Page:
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The job market – how to find a job

| by Victor Cherubim

( November 25, 2014, London, Sri Lanka Guardian) There is no job for life in the world of today. To have and to hold a job is in itself, more than an opportunity. It has become a privilege. To search for a job is not easy. To find a job and secure it is an exercise, a combination in research, preparation, ambition, enthusiasm and dedication, of some magnitude - with fierce competition.

To get a job one has to literally travel miles, cross many hurdles, make many sacrifices in time, energy and money. To succeed, one has not only to have the right qualifications, the required grades, the necessary experience, not forgetting the ambition, the contacts, the will and right motivation to get ahead. There is no alternative, say observers.

It is never too late to switch to a new career. It is equally never in doubt to adapt to market requirements. As the jobs market is continuously changing to keep pace with technology and innovation, competition is also growing at a faster rate than before. As the content of jobs and/or careers is changing, employability is taking on a new dimension.

Statistics show an average person will have been through 10 to 14 different jobs during their lifetime and up to 4 or 5 career changes in this period. The days are long gone where “long service medals” are awarded for being in one job for over 40 years.

The illusion in the many professions offering training?

We were used to associate the professions of medicine and law, engineering and chemical engineering, accountancy and architecture, appealing as career progression professions of a generation past. Where have they all gone? A profession was the symbol of qualification, of status and of learning. The professions still exist but competence and comparison as “pillars of knowledge” has been challenged by the new world of technology and innovation. Here again change in each of their professions is seen. To be assured of a lucrative salary, status or even job satisfaction on completion of necessary study and training, is not automatic acceptance.

The idea of a clear cut profession is a misnomer. Some professions offer “a mosaic of employment opportunity, good prospects, work-life balance and job security” To scrutinise how the medical profession has changed over time, we may consider one aspect of this learned profession.

To be a qualified Surgeon, it was a necessary to possess acute precision and dexterity of movement of both hands to perform surgical operations. Today, we witness, varied techniques used in surgery, laparoscopy (keyhole surgery) instead of laparotomy (invasive surgery), unless necessary. The job of a Surgeon which was mostly confined and performed by an able bodied male, is being performed by perhaps,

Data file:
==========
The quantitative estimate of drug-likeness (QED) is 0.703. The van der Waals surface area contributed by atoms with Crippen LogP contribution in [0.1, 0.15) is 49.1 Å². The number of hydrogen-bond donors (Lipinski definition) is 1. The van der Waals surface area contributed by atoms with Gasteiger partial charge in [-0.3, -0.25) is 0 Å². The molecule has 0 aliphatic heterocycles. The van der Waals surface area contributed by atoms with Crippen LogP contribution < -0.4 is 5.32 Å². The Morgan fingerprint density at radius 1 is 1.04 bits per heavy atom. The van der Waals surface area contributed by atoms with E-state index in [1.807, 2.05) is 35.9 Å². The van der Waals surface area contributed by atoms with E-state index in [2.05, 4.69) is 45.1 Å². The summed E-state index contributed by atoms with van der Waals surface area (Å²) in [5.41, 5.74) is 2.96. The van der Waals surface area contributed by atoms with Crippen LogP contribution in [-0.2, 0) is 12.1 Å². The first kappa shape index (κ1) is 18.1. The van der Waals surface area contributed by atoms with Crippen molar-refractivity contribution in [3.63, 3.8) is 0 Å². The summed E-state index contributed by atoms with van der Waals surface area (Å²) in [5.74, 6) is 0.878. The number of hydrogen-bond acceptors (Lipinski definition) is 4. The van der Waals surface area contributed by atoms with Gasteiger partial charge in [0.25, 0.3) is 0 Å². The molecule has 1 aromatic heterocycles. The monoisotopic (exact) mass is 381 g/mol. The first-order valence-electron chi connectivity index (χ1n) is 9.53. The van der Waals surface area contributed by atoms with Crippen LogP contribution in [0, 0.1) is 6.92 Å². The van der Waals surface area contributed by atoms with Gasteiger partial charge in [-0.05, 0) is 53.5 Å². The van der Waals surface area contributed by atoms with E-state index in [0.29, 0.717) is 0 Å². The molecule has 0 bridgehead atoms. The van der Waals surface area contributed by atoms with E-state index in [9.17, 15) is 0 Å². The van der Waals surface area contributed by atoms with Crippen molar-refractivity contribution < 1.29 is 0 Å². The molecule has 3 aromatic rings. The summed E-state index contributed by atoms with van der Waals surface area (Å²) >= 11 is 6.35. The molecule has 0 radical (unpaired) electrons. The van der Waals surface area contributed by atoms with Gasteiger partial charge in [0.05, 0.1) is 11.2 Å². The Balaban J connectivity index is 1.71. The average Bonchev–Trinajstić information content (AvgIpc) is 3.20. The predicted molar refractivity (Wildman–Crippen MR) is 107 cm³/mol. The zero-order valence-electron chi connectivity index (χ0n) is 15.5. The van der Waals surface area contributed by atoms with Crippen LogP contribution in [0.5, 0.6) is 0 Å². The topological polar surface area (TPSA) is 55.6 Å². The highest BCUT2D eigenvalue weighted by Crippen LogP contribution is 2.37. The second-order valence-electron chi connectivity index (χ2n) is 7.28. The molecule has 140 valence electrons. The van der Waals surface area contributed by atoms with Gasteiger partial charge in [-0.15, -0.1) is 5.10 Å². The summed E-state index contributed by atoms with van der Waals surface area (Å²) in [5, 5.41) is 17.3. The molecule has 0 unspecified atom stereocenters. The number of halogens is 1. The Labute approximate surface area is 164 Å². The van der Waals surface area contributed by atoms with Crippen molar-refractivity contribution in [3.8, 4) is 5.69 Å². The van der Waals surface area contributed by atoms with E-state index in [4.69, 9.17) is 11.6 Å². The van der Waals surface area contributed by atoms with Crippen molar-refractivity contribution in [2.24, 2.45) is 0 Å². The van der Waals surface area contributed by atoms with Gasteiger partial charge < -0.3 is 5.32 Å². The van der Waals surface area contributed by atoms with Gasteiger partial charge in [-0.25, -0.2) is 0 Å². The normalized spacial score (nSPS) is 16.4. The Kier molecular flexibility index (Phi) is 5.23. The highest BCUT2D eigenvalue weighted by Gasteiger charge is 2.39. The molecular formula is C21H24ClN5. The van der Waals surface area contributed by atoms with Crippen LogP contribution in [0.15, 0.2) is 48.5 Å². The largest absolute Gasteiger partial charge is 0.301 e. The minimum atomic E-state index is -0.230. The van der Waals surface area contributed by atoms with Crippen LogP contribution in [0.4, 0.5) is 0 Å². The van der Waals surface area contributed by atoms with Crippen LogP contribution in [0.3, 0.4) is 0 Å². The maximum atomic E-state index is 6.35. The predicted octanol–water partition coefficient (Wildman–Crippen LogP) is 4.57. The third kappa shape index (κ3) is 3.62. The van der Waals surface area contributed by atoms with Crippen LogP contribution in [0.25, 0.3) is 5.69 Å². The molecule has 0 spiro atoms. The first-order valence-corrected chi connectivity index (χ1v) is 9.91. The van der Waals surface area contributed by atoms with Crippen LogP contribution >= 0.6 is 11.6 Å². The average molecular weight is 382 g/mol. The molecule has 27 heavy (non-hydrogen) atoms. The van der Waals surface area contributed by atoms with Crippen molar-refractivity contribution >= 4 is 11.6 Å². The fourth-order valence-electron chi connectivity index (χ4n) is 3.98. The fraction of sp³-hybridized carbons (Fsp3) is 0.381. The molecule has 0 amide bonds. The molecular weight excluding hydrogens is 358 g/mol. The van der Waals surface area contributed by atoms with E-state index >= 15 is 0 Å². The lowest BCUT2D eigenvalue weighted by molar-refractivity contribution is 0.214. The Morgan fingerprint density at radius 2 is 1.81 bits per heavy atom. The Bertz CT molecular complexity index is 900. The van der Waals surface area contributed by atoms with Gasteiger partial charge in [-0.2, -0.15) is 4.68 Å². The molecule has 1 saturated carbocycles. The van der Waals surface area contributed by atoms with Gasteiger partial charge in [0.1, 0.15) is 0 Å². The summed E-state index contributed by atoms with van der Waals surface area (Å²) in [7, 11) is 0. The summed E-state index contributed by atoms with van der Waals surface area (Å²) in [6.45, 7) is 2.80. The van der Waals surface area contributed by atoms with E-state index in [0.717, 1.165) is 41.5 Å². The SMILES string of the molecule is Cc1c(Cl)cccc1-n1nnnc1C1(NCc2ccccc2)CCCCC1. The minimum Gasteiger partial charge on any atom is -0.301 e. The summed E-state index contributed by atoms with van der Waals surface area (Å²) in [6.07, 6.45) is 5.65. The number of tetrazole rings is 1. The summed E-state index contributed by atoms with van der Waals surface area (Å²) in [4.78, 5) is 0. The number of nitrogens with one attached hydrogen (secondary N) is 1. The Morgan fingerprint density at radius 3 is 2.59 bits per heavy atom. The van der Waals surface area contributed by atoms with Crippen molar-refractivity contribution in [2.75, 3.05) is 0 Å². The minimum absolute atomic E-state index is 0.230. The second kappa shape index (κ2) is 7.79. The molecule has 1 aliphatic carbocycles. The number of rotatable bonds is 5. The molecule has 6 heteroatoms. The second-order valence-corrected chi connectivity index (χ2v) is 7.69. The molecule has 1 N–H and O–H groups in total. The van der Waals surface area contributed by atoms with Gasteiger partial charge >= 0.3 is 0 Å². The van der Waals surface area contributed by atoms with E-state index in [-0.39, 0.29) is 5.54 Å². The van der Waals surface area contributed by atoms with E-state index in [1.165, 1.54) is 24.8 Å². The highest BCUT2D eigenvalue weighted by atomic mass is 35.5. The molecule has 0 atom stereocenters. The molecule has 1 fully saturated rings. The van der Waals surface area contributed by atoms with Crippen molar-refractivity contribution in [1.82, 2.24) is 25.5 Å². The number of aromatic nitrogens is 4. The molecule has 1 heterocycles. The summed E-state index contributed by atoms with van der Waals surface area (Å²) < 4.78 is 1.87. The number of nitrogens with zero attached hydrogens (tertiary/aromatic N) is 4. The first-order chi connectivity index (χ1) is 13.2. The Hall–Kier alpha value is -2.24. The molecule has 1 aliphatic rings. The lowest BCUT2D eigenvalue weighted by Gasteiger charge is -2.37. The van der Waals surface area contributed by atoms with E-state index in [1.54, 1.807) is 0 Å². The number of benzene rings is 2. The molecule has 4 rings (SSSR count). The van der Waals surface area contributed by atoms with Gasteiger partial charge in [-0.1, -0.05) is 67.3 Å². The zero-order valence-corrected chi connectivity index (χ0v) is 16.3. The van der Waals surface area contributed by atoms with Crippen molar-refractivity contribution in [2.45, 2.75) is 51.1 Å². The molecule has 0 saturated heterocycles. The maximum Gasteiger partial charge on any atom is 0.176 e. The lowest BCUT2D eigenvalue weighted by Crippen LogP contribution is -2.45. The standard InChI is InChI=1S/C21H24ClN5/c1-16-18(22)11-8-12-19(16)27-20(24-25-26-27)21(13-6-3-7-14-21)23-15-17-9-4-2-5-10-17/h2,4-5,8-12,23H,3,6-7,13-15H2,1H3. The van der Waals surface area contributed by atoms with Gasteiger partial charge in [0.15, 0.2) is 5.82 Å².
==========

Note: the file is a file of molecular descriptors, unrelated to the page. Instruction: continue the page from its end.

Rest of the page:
“laser-guided,” eminent surgeons of the fairer sex. This is innovation in action, with quicker recovery, minimal blood loss, far better cosmetic result externally. What is imminent in the not too distant future? We may see the job of a Surgeon, open to much competition.

What about the legal profession? The field of law is not static, changes are “hitting” fast and more frequent. The profession of a solicitor, may soon become redundant, as barristers are given “right of access”. Even barristers and solicitors are being “penalised” with the near abolition of legal aid fee scheme in UK. Proposed funding cuts to legal aid threatens to undermine a decade of “Pro bono” work removing key areas of law from the scope of legal aid, resulting in the loss of expertise of lawyers practices in these areas. With more and more legal researchers taking over court representation, law as a profession is an open field, in the job prospect market.

Ways to get a job today?

Here are a few suggestions to consider, including a career change:

1. Make a list of your likes and dislikes, skills that you possess or acquired, especially those that are transferable to a variety of job situations.
2. Match your list to the roles in your research of the job market. But, most important, include time frames for the completion of the task and the achievement of your goals in the prevailing jobs market.
3. Be ready to pursue every known skill and passion you have as a career option.
4. Avoid adopting the excuse:”I am not ready for the change in career yet”. There is an invariable risk element in the belief that a change in career may be not to your liking in the end.
5. Plan to move on and get started on your proposed/planned job. You are not going to achieve anything, if you don’t get started, even small.
6. Prove to yourself that even wrong choices get started, which is the only way of eradicating fear, by talking to people who have been in your position.
7. Get connected to the real world of work by discounting negative vibes from yourself or anyone other than yourself.
8. Don’t look back on what you have chosen as a job prospect or career change. If you have the courage to juggle several different choices, and careers, you will not be dependent on one source of income, but simultaneously learn different skills of your chosen job / career.

The Job scene in 2020

By 2020, approximately 1.5 million jobs, a jobs survey says, will be created by “job entrepreneurs” who have on their own researched and created their jobs in the jobs market in UK.

Researchers also maintain that virtual services will be the basis of new jobs in 2020. It is better to start up with assumptions that 2020 will be a “brave new world,” nothing like 2014/15.

Ten to twenty years from now, we may look hard on the present as the dawn of “smart working era”, with continuous innovation changing almost every thing about the way we live today. “The only person, who can save you, is YOU”.

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